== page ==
Go to Top Go to Bottom
Asian-Australas J Anim Sci > Volume 21(2); 2008 > Article
Ruminant Nutrition and Forage Utilization
Asian-Australasian Journal of Animal Sciences 2008;21(2): 214-219.
DOI: https://doi.org/10.5713/ajas.2008.70350    Published online January 4, 2008.
Effect of Nitrogen Fertilization on Oxalate Content in Rhodesgrass, Guineagrass and Sudangrass
M. M. Rahman, M. Yamamoto, M. Niimi, O. Kawamura*
Correspondence:  O. Kawamura,
Abstract
An experiment was conducted to evaluate the effects of nitrogen (N) level on the dry matter (DM) yield, N concentration and oxalate content of some tropical grasses, namely Rhodesgrass (Chloris gayana), Guineagrass (Panicum maximum) and Sudangrass (Sorghum vulgare). Three levels of N as urea were applied (Standard- 260, Standard??- 540 and Standard??- 1,060 kg N/ha for Rhodesgrass; Standard- 380, Standard??- 770 and Standard??- 1,570 kg N/ha for Guineagrass and Sudangrass) in a completely randomized design and grasses were harvested twice at approximately two-month intervals. Dry matter yield tended to be higher with increased rate of N fertilizer in all species, while further additional N (Standard?? or Standard??) did not significantly (p>0.05) further increase DM yield, when compared with the Standard level of N fertilizer application. There was also a trend towards higher N concentration in plants as N fertilization increased in all species and it was increased significantly in Rhodesgrass and Sudangrass (p<0.05 or p<0.01, respectively). Further additional N (Standard?? or Standard??) application showed no significant (p>0.05) differences on oxalate content in plant tissue within species, when compared with the Standard level of N. The Rhodesgrass contained 0.11, 0.13 and 0.15% soluble oxalate and 0.23, 0.25 and 0.27% total oxalate with Standard, Standard?? and Standard?? level of N application, respectively. The Guineagrass contained 0.54, 0.50 and 0.42% soluble oxalate and 1.60, 1.56 and 1.45% total oxalate with Standard, Standard?? and Standard?? level of N application, respectively. The Sudangrass contained 0.06, 0.15 and 0.12% soluble oxalate and 0.22, 0.22 and 0.21% total oxalate with Standard, Standard?? and Standard?? level of N application, respectively The results from this study suggest that these grasses do not use further addition of N fertilizer (Standard?? or Standard??) to form high content of oxalate salts, when compared with the Standard level of N. In addition, the levels of oxalate present with these grasses are quite low as far as toxicity to animals is concerned.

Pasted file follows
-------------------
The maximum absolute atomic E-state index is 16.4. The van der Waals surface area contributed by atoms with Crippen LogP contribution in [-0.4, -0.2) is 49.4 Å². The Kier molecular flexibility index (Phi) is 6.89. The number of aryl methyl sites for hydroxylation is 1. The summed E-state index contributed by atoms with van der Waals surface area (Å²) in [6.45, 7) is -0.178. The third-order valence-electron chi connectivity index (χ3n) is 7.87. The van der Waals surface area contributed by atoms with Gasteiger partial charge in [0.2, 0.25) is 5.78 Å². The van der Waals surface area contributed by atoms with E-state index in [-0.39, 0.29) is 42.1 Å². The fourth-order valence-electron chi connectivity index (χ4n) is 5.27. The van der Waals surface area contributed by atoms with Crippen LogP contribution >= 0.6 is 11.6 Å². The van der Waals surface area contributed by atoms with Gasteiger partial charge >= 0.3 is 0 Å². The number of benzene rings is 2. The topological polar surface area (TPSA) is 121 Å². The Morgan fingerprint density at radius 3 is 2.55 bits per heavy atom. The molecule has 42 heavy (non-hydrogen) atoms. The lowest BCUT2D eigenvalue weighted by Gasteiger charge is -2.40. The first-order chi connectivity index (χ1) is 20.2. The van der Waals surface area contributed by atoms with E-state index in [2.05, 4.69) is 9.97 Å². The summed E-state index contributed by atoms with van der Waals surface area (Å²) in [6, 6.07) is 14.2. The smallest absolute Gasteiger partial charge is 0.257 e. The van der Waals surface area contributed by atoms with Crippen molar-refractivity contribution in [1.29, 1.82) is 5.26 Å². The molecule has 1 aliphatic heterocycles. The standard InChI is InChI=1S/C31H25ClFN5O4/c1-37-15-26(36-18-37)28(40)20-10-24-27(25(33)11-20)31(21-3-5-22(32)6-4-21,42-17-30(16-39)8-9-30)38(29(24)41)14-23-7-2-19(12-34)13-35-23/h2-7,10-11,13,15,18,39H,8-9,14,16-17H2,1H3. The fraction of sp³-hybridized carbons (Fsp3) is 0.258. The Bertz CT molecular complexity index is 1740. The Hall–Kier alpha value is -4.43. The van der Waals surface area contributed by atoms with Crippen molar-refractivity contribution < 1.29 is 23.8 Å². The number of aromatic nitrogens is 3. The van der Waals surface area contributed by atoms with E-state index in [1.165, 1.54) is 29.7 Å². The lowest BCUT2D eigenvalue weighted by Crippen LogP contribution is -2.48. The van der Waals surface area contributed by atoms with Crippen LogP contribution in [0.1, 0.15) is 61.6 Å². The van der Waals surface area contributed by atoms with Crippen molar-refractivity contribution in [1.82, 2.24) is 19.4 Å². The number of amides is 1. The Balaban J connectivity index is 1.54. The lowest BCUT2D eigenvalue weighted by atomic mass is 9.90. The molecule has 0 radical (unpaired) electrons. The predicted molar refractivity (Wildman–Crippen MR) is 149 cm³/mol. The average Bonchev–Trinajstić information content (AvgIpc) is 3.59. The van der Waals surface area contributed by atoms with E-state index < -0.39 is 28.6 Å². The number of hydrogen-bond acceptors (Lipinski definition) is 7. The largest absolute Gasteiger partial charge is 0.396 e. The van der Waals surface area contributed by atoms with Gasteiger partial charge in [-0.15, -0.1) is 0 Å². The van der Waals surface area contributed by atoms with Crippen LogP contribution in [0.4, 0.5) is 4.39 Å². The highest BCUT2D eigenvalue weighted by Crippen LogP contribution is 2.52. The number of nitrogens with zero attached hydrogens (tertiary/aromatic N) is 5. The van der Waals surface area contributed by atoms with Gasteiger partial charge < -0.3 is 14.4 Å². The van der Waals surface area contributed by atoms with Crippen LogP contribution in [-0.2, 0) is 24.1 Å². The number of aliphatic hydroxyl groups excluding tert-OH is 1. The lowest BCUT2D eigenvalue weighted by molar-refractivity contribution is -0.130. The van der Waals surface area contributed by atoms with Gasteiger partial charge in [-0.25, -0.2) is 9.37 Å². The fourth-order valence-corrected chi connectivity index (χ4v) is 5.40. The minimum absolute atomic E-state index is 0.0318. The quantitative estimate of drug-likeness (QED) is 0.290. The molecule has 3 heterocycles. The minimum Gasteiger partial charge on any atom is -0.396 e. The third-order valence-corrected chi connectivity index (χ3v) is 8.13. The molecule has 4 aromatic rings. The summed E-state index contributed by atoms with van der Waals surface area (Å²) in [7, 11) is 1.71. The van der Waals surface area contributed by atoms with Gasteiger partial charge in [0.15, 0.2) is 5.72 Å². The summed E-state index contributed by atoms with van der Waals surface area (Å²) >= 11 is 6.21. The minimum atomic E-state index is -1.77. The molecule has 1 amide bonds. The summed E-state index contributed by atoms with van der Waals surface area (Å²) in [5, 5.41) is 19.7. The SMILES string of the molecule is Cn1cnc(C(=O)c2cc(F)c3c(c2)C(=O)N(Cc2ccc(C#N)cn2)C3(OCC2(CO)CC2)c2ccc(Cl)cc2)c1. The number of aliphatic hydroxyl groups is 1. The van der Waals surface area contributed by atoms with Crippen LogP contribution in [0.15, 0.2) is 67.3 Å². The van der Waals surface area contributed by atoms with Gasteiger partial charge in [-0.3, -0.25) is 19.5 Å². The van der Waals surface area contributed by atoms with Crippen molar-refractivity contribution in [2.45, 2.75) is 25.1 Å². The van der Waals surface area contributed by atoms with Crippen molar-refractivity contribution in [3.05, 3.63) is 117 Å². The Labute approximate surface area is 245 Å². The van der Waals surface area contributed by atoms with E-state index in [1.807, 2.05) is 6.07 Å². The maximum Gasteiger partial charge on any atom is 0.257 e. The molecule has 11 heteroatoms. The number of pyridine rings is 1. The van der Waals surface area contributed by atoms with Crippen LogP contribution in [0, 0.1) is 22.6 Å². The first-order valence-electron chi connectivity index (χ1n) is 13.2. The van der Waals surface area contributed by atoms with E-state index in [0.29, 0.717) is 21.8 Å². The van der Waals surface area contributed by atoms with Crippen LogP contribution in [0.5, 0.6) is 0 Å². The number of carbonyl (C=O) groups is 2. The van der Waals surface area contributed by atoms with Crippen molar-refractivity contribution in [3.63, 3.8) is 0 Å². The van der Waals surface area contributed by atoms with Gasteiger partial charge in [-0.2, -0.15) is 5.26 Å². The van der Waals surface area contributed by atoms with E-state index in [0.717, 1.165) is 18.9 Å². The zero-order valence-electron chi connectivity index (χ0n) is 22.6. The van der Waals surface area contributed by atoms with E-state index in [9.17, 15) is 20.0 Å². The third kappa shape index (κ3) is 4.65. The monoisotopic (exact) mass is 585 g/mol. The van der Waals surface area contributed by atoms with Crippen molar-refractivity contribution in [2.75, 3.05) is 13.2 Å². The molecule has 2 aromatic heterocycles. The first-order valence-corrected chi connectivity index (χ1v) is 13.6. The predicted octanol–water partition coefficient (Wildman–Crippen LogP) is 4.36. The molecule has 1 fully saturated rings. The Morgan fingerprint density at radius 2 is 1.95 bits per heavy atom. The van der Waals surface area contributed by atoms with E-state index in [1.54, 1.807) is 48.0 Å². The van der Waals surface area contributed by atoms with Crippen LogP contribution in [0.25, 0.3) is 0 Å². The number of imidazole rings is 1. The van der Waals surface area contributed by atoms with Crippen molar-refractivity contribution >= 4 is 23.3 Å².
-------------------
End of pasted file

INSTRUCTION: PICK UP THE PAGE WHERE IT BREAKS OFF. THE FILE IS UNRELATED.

Keywords: Nitrogen Fertilization; Oxalate Content; Dry Matter Yield; Nitrogen Concentration


Editorial Office
Asian-Australasian Association of Animal Production Societies(AAAP)
Room 708 Sammo Sporex, 23, Sillim-ro 59-gil, Gwanak-gu, Seoul 08776, Korea   
TEL : +82-2-888-6558    FAX : +82-2-888-6559   
E-mail : jongkha@hotmail.com               

Copyright © 2019 by Asian-Australasian Journal of Animal Sciences. All rights reserved.

Close layer
prev next